Fertility levels under Communism spanned a wide range. At one extreme were populations with extraordinarily high fertility rates, such as Mongolia in the late 1960s and early 1970s, with an estimated total fertility rate of 7.3; at the other extreme were societies where sub-replacement fertility prevailed, such as Hungary from the late 1950s onward. At particular times in given countries, Communist governments have attempted to elicit increases, or alternatively decreases, in national fertility levels, and at still other junctures or in other locales have indicated no particular preference for the course that fertility trends and childbearing patterns should take.
Among the instruments that Communist governments used in pronatal policy (especially in postwar Eastern Europe, with its relatively low levels of fertility) were child bonuses and allowances, increased maternity benefits, and preferential housing allocations. As best as can be determined, however, these incentives provided only a modest stimulus to childbearing, a result quite in keeping with the limited success of pronatal policies attempted in non-Communist countries. On the other hand, Communist governments typically relaxed restrictions on divorce, liberalized access to abortion, and encouraged the use of birth control and family planning techniques. All of these policies might be expected to constrain or perhaps reduce fertility levels to some degree, although again, the demographic impact of such essentially "voluntary" policies was probably modest in most cases.
The swiftest and surest means of altering a population's fertility levels, of course, is involuntary family planning. In principle, Communist governments had no objections to such measures, and when specific Communist regimes chose to engineer major and rapid changes in local childbearing patterns, they grasped for precisely these sorts of options.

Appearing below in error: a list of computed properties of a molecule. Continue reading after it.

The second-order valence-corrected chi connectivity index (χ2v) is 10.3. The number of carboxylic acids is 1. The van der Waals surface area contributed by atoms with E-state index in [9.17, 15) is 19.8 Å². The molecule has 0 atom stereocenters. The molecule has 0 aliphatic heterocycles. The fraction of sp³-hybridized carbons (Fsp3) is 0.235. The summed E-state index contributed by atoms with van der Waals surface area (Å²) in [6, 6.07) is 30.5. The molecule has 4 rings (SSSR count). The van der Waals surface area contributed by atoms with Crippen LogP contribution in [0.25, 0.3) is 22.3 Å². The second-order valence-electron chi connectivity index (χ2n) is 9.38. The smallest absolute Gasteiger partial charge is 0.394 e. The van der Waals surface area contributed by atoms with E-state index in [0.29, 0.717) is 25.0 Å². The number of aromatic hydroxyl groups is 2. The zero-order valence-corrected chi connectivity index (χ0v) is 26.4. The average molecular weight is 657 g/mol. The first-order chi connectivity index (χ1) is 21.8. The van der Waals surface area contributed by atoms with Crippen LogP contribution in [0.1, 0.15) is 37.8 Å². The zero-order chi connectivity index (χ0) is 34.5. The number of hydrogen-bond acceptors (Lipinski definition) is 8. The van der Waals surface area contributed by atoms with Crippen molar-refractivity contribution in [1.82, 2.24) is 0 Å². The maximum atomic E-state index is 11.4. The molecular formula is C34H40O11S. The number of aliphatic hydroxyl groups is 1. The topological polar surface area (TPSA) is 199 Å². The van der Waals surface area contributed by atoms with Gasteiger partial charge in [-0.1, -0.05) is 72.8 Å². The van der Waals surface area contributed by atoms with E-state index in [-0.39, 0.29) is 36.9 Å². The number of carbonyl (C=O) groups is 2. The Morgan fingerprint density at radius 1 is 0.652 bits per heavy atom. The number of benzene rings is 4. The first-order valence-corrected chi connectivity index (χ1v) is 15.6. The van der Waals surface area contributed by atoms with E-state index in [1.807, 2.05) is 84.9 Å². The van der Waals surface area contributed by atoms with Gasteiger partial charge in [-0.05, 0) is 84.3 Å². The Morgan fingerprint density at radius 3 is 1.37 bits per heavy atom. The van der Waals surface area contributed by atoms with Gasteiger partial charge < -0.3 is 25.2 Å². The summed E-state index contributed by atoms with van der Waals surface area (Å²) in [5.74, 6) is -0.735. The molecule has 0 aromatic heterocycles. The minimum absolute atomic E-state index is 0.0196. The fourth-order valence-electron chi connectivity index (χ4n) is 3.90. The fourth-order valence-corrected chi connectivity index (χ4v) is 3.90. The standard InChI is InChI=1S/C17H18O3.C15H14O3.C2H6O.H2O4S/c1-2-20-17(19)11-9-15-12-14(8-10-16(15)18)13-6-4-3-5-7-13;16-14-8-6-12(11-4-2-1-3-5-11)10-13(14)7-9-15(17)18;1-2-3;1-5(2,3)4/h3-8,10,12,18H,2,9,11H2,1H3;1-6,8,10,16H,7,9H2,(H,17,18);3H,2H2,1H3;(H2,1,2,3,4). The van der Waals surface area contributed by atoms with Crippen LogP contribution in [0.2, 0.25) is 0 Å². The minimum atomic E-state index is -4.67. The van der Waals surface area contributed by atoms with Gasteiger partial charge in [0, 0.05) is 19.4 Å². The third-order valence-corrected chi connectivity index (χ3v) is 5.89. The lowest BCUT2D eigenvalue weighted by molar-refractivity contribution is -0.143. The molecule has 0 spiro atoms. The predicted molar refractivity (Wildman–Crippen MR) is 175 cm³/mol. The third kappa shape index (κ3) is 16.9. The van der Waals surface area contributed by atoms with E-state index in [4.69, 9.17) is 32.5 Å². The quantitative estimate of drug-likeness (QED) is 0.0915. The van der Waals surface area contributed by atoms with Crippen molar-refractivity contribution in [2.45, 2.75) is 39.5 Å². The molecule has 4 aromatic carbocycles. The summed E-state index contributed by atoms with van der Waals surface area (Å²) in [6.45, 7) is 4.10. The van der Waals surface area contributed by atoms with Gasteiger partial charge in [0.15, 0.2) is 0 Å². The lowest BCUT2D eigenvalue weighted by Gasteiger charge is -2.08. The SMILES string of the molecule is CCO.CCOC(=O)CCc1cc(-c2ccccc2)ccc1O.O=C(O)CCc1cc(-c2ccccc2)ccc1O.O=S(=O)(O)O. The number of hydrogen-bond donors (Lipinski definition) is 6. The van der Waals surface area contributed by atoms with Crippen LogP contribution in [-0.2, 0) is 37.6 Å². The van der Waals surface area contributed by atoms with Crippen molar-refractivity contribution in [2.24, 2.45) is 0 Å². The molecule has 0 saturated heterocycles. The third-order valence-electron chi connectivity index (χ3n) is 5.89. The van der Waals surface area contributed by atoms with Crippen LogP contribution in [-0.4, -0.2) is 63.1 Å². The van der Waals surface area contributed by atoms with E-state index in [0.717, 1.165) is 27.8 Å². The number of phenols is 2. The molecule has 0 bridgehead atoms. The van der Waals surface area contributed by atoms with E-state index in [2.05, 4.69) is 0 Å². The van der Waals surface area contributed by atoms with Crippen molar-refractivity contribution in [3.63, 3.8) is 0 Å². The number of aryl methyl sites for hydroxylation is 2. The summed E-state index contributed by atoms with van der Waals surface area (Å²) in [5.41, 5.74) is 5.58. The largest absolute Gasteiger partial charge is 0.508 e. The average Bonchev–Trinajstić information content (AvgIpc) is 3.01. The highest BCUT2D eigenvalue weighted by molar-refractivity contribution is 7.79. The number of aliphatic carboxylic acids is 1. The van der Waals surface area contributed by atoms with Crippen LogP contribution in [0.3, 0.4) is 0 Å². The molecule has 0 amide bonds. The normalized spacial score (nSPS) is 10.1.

In Communist Romania, the government of Nicolae Ceausescu limited parental volition over childbearing in an attempt to raise the birth rate. In late 1966, abortion, which had been the primary means of national birth control, was suddenly and unexpectedly proscribed. The following year, Romania's birth rate nearly doubled, though only temporarily; infant and maternal mortality also surged as a result of the surprise decree.
Elsewhere–most notoriously, in China–Communist rulers used coercion to press the birth rate down. In 1979, after a decade of strong antinatal pressure that saw fertility nearly halved, Beijing unveiled the so-called One Child Policy, under which parents had to receive the permission of the state before bringing a pregnancy to term, facing legal, financial, and physical punishments if they failed to comply. Under the One Child Policy, China's fertility level is believed to have fallen below the replacement level (a by-product of the policy was increased underreporting of births)–a result pleasing to China's birth planners, but one purchased through widespread human rights abuses, including involuntary abortions and delivery-room destruction of unapproved newborns. In effect for over two decades (although enforced with varying severity), the One Child Policy received a formal legal basis, as well as reaffirmation, with the adoption of a national law on population and birth planning in December 2001.
Communist governance came to some societies, such as the German Democratic Republic (East Germany), that were already largely urbanized and industrialized, and to others–Cambodia, Ethiopia, and Mongolia among them–in which urban and industrial transitions had barely begun. Because Communist regimes favored forced-pace modernization–and evidenced a particular fondness for the augmentation of heavy industry–their economic plans correspondingly sought to engineer the movement of people from country to city and from farm to factory. In a very real sense, massive internal migration was indispensable for the success of the Communist planned economy.